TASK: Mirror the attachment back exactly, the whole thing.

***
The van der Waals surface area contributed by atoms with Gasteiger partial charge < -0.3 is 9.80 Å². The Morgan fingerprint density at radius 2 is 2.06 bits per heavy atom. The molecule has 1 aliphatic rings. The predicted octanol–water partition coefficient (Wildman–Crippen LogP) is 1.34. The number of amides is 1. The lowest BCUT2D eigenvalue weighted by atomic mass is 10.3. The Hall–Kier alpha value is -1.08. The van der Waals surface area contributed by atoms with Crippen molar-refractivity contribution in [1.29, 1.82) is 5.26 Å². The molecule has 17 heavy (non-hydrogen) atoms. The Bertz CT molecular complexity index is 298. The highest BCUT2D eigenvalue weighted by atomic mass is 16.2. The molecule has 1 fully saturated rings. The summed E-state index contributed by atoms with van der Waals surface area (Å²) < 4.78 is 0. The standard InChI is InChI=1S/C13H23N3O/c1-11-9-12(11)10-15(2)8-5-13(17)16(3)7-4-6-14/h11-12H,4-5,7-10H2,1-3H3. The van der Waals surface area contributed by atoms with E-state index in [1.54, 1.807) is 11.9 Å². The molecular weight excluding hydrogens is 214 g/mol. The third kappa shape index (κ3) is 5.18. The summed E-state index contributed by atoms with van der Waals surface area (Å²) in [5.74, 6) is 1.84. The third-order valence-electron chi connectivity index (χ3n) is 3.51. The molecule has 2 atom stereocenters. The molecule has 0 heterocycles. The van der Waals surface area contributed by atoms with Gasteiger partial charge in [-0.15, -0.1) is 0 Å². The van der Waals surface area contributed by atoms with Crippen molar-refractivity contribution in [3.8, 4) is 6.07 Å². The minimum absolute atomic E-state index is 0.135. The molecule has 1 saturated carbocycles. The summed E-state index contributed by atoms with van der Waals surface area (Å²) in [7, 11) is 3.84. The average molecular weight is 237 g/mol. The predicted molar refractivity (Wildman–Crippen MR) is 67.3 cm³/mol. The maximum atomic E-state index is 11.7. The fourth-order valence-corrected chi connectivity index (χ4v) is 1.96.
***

The van der Waals surface area contributed by atoms with Gasteiger partial charge < -0.3 is 9.80 Å². The Morgan fingerprint density at radius 2 is 2.06 bits per heavy atom. The molecule has 1 aliphatic rings. The predicted octanol–water partition coefficient (Wildman–Crippen LogP) is 1.34. The number of amides is 1. The lowest BCUT2D eigenvalue weighted by atomic mass is 10.3. The Hall–Kier alpha value is -1.08. The van der Waals surface area contributed by atoms with Crippen molar-refractivity contribution in [1.29, 1.82) is 5.26 Å². The molecule has 17 heavy (non-hydrogen) atoms. The Bertz CT molecular complexity index is 298. The highest BCUT2D eigenvalue weighted by atomic mass is 16.2. The molecule has 1 fully saturated rings. The summed E-state index contributed by atoms with van der Waals surface area (Å²) < 4.78 is 0. The standard InChI is InChI=1S/C13H23N3O/c1-11-9-12(11)10-15(2)8-5-13(17)16(3)7-4-6-14/h11-12H,4-5,7-10H2,1-3H3. The van der Waals surface area contributed by atoms with E-state index in [1.54, 1.807) is 11.9 Å². The molecular weight excluding hydrogens is 214 g/mol. The third kappa shape index (κ3) is 5.18. The summed E-state index contributed by atoms with van der Waals surface area (Å²) in [5.74, 6) is 1.84. The third-order valence-electron chi connectivity index (χ3n) is 3.51. The molecule has 2 atom stereocenters. The molecule has 0 heterocycles. The van der Waals surface area contributed by atoms with Gasteiger partial charge in [-0.15, -0.1) is 0 Å². The van der Waals surface area contributed by atoms with Crippen molar-refractivity contribution in [3.8, 4) is 6.07 Å². The minimum absolute atomic E-state index is 0.135. The molecule has 1 saturated carbocycles. The summed E-state index contributed by atoms with van der Waals surface area (Å²) in [7, 11) is 3.84. The average molecular weight is 237 g/mol. The predicted molar refractivity (Wildman–Crippen MR) is 67.3 cm³/mol. The maximum atomic E-state index is 11.7. The fourth-order valence-corrected chi connectivity index (χ4v) is 1.96.